And so it will continue to be. In the domestic, as in the international sphere, the progressive lead will not come from monopoly capital. The far-reaching economic programs, involving government intervention in industry on an unprecedented scale that will be necessary to guard our country from an economic collapse worse than that of 1929, will originate in a truly progressive camp, consisting of the masses of workers, farmers, middle classes and liberal sections of capitalists. And they will be brought to realization, not in easy agreement with the monopolists, as Comrade Browder would appear to believe, but in active pressure against them.

Let us consider, therefore, what is likely to confront us as a result of the elections? First, if President Roosevelt should be elected again and should try vigorously to put into effect a progressive program, including the international decisions of Teheran and the economic and political aims he enunciated in his recent “Report to the Nation,” concretely, his new Bill of Rights, then he will certainly collide heavily with the powerful forces of the bulk of American finance capital. Their present bitter opposition to all such measures would not suddenly melt away in sweetness and collaboration. Inasmuch as we now fall far short of national unity even under the severe pressure of war, may we expect more unity when this unifying pressure is released? The American big bourgeoisie show no signs of interpreting the Teheran Agreement in the sense that henceforth they must voluntarily adopt progressive programs in the United States. They still respond only to pressure of one kind or another, exerted nationally or internationally. The progressive democratic forces of national unity under a postwar Roosevelt Administration should, and no doubt would, seek to widen as far as possible the area of agreement around their necessary economic programs and also generally to work on an orderly development of our national progress, but this desire will not save them from coming into serious collisions with the forces of finance capital.

On the other hand, should a Dewey, Taft or Bricker, or even the liberal-speaking Mr. Willkie be elected, then we could expect definite attempts of the new Administration to give monopoly capital a much freer hand at the expense of the people. If successful, this could only result in strengthening reaction and imperilling our economic future. At best, the domestic economic program of such an Administration would be one based on boom expectation and upon extending government aid to the workers only in the most niggardly measure and under heavy pressure. American finance capital would soon demonstrate that it had learned very little of a progressive economic nature through the war and the period of the New Deal. The big capitalists, if they did not make an open attack upon the unions, would probably try to paralyze organized labor by ensnaring it into a program of intensified class collaboration, designed in their own interests and not in those of labor and the nation. The capitalists have not forgotten the way they did this so disastrously to the labor movement and the people after World War I. With the added consideration that big business today, bitterly remembering the liberal-labor coalition that has backed the government for the past dozen years, would adopt any means to prevent a repetition of this hated experience. It could therefore be expected, what with the growing fascist spirit in its ranks and the tricks it has learned from Hitler, that the monopolists would adopt, if necessary, the most drastic means to clip the strength of labor and to prevent the return to power of any popular, progressive government.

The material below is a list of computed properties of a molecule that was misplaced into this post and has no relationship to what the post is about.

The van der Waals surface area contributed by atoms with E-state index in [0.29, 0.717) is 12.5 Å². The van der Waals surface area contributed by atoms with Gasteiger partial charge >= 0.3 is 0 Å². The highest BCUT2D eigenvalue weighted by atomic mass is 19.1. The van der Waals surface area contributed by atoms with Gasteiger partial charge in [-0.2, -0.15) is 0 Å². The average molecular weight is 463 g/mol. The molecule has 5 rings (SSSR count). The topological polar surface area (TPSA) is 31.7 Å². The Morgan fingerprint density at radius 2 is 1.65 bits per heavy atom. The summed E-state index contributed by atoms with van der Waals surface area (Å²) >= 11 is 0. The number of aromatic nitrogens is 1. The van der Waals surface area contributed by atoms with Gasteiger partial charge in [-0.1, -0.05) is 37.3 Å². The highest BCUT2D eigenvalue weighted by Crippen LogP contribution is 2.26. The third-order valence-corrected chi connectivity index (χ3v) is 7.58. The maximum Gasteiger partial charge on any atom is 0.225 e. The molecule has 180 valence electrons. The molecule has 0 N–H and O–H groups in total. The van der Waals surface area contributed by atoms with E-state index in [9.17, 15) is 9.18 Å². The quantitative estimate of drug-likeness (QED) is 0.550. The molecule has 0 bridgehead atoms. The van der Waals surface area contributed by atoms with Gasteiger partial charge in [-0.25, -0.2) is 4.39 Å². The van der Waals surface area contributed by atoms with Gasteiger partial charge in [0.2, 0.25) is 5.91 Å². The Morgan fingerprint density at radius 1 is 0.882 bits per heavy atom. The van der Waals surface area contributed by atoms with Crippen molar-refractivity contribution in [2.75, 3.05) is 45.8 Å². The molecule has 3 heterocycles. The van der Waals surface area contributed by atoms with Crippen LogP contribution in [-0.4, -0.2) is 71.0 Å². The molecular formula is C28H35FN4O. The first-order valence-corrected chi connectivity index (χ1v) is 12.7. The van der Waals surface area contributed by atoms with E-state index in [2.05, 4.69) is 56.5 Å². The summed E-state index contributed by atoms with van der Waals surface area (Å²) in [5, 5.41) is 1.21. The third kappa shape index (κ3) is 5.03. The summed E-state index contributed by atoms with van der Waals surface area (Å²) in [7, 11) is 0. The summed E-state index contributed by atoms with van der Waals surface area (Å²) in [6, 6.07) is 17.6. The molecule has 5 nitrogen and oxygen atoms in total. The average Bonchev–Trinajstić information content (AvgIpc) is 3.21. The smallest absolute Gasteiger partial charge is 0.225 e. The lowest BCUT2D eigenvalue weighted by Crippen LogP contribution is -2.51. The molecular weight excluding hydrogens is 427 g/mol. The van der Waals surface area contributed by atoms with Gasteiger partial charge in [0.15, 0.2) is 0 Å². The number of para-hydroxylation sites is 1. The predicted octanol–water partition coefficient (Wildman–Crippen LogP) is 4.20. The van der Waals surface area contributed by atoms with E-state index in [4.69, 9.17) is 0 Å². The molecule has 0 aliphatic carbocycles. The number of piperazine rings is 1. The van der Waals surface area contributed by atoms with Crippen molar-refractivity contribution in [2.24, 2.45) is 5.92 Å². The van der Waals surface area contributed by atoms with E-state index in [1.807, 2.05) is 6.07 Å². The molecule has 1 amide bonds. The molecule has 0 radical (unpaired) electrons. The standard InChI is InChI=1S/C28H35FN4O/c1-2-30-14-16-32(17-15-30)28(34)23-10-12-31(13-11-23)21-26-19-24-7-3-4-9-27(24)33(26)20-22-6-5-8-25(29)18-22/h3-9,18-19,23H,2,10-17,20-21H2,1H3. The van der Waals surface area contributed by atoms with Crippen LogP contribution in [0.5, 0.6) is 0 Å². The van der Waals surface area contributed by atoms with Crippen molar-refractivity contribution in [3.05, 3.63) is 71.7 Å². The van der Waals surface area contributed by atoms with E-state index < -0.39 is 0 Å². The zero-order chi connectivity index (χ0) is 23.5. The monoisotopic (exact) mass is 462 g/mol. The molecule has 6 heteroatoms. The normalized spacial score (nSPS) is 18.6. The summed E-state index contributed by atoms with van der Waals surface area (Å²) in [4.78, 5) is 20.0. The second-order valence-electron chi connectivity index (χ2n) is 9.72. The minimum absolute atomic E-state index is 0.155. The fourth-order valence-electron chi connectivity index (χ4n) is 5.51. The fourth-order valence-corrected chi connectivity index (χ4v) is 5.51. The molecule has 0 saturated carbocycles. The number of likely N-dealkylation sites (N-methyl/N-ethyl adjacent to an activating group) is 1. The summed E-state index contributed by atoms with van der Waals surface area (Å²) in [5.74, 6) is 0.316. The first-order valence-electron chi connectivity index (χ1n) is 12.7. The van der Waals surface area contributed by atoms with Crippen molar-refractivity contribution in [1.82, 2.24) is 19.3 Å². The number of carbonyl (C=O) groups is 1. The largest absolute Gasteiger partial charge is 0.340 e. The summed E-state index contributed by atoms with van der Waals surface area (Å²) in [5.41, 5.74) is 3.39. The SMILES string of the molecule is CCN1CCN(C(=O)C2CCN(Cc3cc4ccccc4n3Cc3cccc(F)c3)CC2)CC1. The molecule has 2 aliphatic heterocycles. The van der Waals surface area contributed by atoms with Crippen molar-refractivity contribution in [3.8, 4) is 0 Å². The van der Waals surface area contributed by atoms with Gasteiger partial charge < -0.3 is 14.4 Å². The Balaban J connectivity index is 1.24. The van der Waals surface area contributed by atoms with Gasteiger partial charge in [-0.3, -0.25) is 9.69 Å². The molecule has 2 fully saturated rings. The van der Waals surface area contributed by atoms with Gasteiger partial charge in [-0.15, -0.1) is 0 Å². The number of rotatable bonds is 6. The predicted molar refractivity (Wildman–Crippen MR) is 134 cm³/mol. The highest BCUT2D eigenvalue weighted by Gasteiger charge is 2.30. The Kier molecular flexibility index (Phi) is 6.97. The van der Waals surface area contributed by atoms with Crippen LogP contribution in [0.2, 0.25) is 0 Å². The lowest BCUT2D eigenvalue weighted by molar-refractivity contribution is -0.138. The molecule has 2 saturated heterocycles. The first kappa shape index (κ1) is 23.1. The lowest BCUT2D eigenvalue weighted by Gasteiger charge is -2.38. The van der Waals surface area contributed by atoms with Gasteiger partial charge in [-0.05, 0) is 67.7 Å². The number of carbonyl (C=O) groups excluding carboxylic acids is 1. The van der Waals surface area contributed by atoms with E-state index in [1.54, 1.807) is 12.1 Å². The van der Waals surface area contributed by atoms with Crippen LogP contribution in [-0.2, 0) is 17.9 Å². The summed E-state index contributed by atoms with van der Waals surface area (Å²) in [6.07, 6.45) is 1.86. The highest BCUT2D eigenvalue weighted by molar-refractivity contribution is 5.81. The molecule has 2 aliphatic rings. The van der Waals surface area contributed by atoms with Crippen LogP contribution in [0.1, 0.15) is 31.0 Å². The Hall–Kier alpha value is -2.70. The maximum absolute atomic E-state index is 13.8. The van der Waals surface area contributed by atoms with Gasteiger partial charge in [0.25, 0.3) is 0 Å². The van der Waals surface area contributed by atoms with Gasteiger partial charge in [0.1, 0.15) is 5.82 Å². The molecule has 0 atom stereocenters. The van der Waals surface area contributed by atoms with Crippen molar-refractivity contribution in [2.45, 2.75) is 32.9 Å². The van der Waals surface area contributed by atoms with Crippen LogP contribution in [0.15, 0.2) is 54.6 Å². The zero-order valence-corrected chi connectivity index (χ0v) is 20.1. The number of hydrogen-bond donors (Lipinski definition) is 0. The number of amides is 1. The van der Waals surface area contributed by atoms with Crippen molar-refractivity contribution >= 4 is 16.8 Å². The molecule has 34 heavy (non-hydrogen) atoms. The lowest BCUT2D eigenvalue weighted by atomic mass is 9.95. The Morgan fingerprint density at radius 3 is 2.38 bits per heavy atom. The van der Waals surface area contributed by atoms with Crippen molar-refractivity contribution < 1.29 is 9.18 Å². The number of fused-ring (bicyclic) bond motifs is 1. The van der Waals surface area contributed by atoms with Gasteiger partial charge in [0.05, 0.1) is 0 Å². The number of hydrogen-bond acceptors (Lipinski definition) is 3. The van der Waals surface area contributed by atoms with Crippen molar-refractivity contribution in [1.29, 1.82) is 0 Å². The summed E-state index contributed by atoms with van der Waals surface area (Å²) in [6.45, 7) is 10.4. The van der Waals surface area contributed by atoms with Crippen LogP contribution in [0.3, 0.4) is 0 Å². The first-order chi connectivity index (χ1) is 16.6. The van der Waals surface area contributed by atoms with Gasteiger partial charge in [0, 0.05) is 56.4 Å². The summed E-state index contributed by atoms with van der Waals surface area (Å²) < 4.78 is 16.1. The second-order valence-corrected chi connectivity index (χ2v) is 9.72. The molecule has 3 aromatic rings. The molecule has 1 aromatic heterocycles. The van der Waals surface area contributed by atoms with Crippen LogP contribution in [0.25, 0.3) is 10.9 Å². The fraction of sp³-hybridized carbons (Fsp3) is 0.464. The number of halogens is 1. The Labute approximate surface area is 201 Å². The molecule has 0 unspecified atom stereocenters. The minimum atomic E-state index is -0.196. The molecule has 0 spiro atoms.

At our National' Committee meeting there were delegates who interpreted Comrade Browder’s report, not illogically, as implying a no-strike policy for the trade unions in the post-war period. One, who went uncorrected, said: “We have the perspective of continued cooperation, a no-strike policy and no class clashes for a long time after the war.” This is nonsense, of course. It would disarm the trade unions in the face of their enemies. The Teheran Conference did not abolish the class struggle in the United States. The workers would indeed be foolish if they were to orientate upon any such illusory perspective. The cue to the trade unions, in facing the post-war period, is to unify their ranks, nationally and internationally, to organize the millions of still unorganized workers, to develop their united political action movement so that they may be a real force in the democratic coalition, to establish the broadest possible alliance with all other democratic groups and classes, to defeat reaction in the coming national elections, to prepare constructive economic proposals for the postwar period and work diligently for them, and generally to strengthen their ranks and be in readiness to defend their organizations and their living standards from any and all attacks by their powerful and inveterate enemy, monopoly capital. It would be disastrous if our Party were in any way to weaken labor’s alertness to these necessities.

The Slogan of “Free Enterprise”